Japan International Research Center for Agricultural Sciences | JIRCAS

Uses of Non-Timber Forest Products in Lao PDR and their values

JIRCAS International Symposium Proceedings
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Agriculture in Laos is primarily rain dependent due to its tropical monsoon climate. Farmlands are
often subjected to droughts and floods, rendering crop production unstable. Therefore, in addition to rice
cultivation, Laotian farmers collect non-timber forestry products (NTFPs) in mountainous areas, thus
providing a safety net to local residents in terms of livelihood support. However, the way NTFPs are used had
changed because of deforestation and forest degradation. The actual uses of forest resources by Laotians were
elucidated through a social survey and a forest vegetation survey.
To understand the actual uses of NTFPs and its contribution to rural household economies, a study was
conducted on 140 households (104 valid responses) in a farming village (N village) in the northwestern
part of Vientiane Province from July 2012 through June 2013, recording the types and quantities of NTFPs
collected daily as well as their intended uses. The consumption of firewood, which was excluded from
NTFPs, was determined in 10 farm households from February 2013 to January 2014. The obtained values
were compared with that of rice production, which is their basic means of livelihood. In order to categorize
the type of forests producing NTFPs, a forest survey was conducted.
The survey showed that over 400 diverse types of NTFPs, including 289 plant-type products (such as
mushrooms) and 124 animal-type products, were utilized. Over 90 percent of NTFPs were mostly consumed
as food by the collecting households. Other NTFPs, which were categorized as textiles, resins, and medicines,
were collected for sale; and these include approximately eight tons (dry weight) of textiles. Most of these
NTFPs were broom grass, from which flower clusters are collected and used for making products such as
brooms. Broom grass appears in fallow land after slashing and burning and can be collected in large quantities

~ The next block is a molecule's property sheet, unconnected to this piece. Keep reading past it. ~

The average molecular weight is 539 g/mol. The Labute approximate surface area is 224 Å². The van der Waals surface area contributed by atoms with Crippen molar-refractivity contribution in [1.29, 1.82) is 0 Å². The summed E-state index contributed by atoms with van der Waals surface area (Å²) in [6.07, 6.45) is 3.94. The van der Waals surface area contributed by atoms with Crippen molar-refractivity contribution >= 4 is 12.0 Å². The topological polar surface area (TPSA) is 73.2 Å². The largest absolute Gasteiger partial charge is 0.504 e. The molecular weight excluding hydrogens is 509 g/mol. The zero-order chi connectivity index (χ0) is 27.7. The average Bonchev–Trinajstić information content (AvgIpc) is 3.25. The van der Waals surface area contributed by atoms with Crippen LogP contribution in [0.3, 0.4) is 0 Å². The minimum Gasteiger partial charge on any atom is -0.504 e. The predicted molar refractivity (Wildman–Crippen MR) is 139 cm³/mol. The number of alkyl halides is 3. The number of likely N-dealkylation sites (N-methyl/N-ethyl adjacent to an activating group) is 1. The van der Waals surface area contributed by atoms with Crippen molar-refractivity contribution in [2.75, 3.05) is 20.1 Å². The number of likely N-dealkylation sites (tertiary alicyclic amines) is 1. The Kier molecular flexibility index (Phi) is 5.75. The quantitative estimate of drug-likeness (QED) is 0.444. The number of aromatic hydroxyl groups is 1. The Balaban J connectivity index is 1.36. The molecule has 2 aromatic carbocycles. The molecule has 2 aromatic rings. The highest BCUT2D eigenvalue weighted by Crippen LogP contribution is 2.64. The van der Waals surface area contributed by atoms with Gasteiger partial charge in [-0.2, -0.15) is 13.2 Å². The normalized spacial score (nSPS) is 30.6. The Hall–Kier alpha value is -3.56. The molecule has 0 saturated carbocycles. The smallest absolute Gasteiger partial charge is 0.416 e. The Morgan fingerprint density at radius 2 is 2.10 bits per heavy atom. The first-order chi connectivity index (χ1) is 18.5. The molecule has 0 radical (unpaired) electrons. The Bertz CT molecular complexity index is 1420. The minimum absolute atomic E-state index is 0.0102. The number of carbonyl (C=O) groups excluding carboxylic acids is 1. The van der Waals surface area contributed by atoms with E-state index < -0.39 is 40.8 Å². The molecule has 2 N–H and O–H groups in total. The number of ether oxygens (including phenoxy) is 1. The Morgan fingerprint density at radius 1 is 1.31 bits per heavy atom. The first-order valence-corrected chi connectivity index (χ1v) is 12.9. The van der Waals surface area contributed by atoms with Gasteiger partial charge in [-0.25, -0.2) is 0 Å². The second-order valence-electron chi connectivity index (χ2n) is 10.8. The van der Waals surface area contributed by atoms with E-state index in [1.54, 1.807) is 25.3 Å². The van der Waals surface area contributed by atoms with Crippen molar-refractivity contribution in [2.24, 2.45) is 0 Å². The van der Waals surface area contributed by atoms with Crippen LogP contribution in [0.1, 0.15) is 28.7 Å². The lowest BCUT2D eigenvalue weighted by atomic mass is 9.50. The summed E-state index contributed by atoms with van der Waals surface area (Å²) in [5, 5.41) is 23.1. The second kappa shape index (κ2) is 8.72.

during the first three years. It is also a valuable source of income between periods of farming. Firewood was
used at an average of 2,258 kg per year, which was equivalent to 1,700,000 Kip when converted to cash.
The economic value of NTFPs was estimated at approximately 7,000,000 Kip (3,820,000 Kip from plant
types, 1,660,000 Kip from animal types and 1,700,000 Kip from firewood). This equates to approximately
2.4 tons of glutinous rice, enough to feed 9.6 people (at 250 kg/person/year) and contributes greatly to the
rural economy. The economic value of NTFPs when compared with that of rice farming is equivalent to rice
production in 0.5 ha of paddy field or 1.5 ha of upland field. Almost all forests in the N Village were fallow
(secondary) forests. At first, it was thought that a young fallow forest produces only a few useful NTFPs.
However, villagers were able to collect high volume of NTFPs in various kinds from the forests, with an
economic value equivalent to that of rice production.
It is important to utilize the upland fields in the mountainous area in order to increase income of the
villagers. To position the forests fairly within the economic system of the village is very important for the
livelihood of local people.

Date of issued2015-10-28
CreatorKenichiro Kimura
Subject

economic value

NTFPs (Non-timber forest products)

sustainable

food security

fallow forest

PublisherJapan International Research Center for Agricultural Sciences
Dates2015-10-28
Issue2015
spage98
epage104
RightsJapan International Research Center for Agricultural Sciences
Languageeng